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Government agency scams

Government agency scams are one of the biggest cyber security risks faced by most government organisations, where a single email can provide criminals access to your details or infect the device with malware.

How Do Government Agency Scams Happen?

In Government agency scams, criminals send official-looking emails to the target seeking an urgent response. They ask to submit personal & bank details to process an application or a legal action. 

The target gets the impression that it is from a government organisation and has been authorised, but the letter asks you to make a fund transfer or comply with some law for a fee. They may request you to send bank details to claim benefits or avoid legal action. 

The Government impersonation scams involve reputed banks, HMRC, local police, post offices, universities, and many reputed organisations where the fraudster tells victims to pay some penalty, or the message creates an urgency to send bank details. 

For example - Some victims got emails claiming they committed crimes, and the email urged victims to make payment for the crime. 

How To Identify and Avoid A Government Impersonator Scam?

  • No legitimate organisation sends emails that end at @gmail.com. Government organisations have their email domain and email account. Or they use a similar domain name or create an indistinguishable address.

  • The Government Impersonator Scam email looks like a genuine source sent it, but the address may differ from the organisation's free webmail. It may not greet by proper name, just "Dear customers."

  • There may be errors in the message or missed words, grammatical incoherence, or copy-edited content, and the email may be inconsistent with previous emails. It may include suspicious and infected attachments.  

  • The criminals create urgency and request usernames, bank details, passwords, etc. 

If you suspect a Government Impersonator Scam – 

  • Do not open the email, do not forward, do not download the attachment and do not respond to spam emails. 

  • Government agencies won't make fake government calls, send emails, text, or ask for money, personal details, PINs, or passwords.

  • Organisations like banks or HMRC contact you by letter, email or phone but never ask for personal financial information like bank details without writing to you first.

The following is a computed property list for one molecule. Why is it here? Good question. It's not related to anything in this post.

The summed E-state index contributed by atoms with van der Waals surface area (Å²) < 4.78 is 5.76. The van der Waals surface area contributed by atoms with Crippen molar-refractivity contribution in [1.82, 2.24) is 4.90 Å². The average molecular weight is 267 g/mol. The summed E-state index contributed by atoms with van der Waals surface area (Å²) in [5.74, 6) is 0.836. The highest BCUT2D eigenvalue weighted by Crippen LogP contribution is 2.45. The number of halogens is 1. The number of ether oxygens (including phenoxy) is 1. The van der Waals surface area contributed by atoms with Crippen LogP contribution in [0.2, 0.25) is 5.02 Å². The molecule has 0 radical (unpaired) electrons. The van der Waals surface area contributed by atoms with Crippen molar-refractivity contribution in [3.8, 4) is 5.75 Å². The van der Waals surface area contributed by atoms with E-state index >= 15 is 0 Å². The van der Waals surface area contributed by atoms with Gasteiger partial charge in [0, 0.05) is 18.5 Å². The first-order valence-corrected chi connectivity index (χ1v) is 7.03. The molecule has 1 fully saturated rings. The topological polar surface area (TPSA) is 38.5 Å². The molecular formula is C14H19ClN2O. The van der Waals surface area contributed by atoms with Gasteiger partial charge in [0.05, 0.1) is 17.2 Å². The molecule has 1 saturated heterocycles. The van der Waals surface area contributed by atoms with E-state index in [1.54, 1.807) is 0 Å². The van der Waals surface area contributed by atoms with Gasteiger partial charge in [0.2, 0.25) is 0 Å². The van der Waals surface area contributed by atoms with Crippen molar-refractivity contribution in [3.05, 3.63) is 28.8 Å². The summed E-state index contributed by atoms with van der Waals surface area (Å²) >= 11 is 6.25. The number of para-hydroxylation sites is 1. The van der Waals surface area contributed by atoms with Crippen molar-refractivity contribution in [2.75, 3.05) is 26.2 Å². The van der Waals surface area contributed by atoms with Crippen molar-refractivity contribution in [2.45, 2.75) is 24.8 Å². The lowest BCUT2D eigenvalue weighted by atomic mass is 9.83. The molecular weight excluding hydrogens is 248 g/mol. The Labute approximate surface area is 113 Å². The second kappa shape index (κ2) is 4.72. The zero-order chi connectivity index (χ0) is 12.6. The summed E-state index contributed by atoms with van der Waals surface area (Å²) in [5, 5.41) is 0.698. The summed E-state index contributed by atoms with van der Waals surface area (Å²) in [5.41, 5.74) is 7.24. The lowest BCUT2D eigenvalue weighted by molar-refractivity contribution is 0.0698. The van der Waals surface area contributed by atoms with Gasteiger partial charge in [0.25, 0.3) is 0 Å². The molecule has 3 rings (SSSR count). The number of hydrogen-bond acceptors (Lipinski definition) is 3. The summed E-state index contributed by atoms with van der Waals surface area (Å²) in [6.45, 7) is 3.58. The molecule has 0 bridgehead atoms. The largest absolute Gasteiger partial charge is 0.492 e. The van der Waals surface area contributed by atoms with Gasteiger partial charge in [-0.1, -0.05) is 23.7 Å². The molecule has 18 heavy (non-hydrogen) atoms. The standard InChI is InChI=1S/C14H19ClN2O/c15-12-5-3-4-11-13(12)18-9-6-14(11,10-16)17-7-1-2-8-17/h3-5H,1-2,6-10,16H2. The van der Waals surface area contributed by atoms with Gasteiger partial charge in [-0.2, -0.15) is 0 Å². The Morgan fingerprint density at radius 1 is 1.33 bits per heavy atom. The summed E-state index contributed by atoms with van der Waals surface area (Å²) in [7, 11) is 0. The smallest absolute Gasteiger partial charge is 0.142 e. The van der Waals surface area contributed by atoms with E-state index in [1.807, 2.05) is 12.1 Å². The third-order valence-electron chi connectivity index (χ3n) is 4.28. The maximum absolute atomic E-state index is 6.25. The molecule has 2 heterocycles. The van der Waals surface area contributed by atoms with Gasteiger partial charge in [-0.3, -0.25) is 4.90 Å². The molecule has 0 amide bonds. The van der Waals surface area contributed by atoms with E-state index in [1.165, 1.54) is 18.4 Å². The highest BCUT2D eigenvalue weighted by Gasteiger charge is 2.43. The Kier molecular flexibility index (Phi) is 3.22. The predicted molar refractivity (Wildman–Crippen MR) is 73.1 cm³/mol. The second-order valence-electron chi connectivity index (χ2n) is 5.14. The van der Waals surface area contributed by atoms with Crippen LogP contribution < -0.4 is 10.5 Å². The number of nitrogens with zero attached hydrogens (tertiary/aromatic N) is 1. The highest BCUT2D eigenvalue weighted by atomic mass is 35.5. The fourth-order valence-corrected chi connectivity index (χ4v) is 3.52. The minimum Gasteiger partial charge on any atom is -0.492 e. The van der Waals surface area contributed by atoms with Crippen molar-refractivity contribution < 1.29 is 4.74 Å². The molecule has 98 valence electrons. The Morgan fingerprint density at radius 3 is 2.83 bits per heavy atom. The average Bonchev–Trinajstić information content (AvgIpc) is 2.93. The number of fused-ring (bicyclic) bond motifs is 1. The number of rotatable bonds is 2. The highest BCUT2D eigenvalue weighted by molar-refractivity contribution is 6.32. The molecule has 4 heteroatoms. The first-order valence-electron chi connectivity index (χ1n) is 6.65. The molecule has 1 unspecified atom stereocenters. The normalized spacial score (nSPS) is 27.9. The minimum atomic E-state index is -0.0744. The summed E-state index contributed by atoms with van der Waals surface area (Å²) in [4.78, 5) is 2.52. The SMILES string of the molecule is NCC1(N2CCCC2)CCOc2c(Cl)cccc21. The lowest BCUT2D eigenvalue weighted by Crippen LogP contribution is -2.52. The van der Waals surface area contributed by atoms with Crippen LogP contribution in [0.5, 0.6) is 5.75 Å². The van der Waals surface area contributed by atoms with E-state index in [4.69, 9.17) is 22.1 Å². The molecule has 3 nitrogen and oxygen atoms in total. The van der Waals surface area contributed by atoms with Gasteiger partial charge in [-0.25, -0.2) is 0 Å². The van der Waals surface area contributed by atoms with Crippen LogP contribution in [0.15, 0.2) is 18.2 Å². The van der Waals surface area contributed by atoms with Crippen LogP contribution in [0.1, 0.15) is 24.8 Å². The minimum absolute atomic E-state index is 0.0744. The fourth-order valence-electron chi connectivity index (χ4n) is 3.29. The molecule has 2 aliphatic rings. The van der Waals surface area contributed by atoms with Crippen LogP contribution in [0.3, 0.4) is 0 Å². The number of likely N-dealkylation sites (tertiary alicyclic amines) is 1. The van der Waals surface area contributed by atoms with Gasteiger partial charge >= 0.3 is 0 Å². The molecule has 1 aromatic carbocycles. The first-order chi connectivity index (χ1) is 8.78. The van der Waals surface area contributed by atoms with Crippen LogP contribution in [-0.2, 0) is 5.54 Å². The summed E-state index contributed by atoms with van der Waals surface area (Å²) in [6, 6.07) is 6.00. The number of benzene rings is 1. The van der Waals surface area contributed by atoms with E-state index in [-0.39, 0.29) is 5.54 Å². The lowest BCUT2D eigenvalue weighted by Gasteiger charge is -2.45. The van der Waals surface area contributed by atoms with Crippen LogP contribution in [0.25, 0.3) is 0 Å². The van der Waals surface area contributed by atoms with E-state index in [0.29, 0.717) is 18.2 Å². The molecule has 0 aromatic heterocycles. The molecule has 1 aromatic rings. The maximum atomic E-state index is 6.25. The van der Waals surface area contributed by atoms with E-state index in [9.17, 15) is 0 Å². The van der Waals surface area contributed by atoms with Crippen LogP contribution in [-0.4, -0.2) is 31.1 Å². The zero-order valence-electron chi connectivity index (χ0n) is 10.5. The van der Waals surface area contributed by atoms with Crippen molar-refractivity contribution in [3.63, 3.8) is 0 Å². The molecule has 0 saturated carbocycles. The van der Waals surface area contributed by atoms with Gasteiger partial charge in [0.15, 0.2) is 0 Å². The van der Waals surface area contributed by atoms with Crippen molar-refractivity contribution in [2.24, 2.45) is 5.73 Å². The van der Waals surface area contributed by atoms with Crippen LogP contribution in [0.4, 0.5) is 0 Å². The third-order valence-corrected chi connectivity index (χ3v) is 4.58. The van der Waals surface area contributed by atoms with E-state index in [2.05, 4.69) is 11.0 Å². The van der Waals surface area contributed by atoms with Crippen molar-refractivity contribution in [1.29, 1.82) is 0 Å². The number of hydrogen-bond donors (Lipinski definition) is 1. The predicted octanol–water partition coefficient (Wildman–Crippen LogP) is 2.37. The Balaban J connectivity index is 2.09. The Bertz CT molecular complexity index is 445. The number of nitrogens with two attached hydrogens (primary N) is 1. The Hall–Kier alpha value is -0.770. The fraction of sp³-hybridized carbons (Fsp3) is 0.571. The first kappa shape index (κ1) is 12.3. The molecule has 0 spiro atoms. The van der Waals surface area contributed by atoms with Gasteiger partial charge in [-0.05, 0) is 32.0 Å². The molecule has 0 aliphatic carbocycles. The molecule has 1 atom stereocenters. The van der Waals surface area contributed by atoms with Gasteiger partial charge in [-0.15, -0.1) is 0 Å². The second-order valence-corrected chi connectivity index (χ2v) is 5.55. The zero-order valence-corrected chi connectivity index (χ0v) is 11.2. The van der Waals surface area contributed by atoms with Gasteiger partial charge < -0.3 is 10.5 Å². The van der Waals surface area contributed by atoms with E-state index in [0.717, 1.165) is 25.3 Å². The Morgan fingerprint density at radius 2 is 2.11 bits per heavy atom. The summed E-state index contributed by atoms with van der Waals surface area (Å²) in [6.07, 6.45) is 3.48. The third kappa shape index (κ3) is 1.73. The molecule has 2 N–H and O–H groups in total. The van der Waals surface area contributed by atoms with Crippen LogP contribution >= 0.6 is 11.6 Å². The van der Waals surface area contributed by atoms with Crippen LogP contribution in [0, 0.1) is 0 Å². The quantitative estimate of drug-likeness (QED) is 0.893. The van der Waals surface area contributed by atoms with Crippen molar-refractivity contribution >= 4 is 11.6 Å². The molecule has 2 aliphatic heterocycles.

How To Report It

If Fraud has been committed, report it to Action Fraud. Raise any concerns; contact the Office of the Public Guardian.

Keywords: Avoid a Government Impersonator Scam, Government agency scams, Government Imposter Scams, fake government calls, Government impersonation scams involve government impersonation scams.

Date Published: Sep 09, 2023

Types of fraud

A-Z of fraud

To help understand which fraud you've been affected by, we've categorised them into an alphabetical list.

What is fraud and cyber crime?

Cybercrimes can be of two types. First, it can be cyber dependent, where the fraudsters use online devices to convince the victim to accept their offers.

Advance fee fraud

If you are trying to get a loan for a house or a car, they ask to meet the provider to get the financing arrangement and pay the finder's fee in advance.

Corporate fraud

Corporate frauds can be complicated, committed either by the firm or an individual. Nevertheless, it mostly involves cheating where the employee or the firm.

Individual fraud

There are many types of individual frauds related to advance fees, investments, insurance brokers, bogus tradespeople, Ponzi schemes, pension liberation.

Online fraud

Hence the number of cases of online fraud is increasing each year, and most such cases include – account takeover, direct frauds, or scams related domain names.

Identity fraud and identity theft

The criminal uses the stolen identity of another person living or deceased to conduct unlawful activities like obtaining goods or services in another's name.

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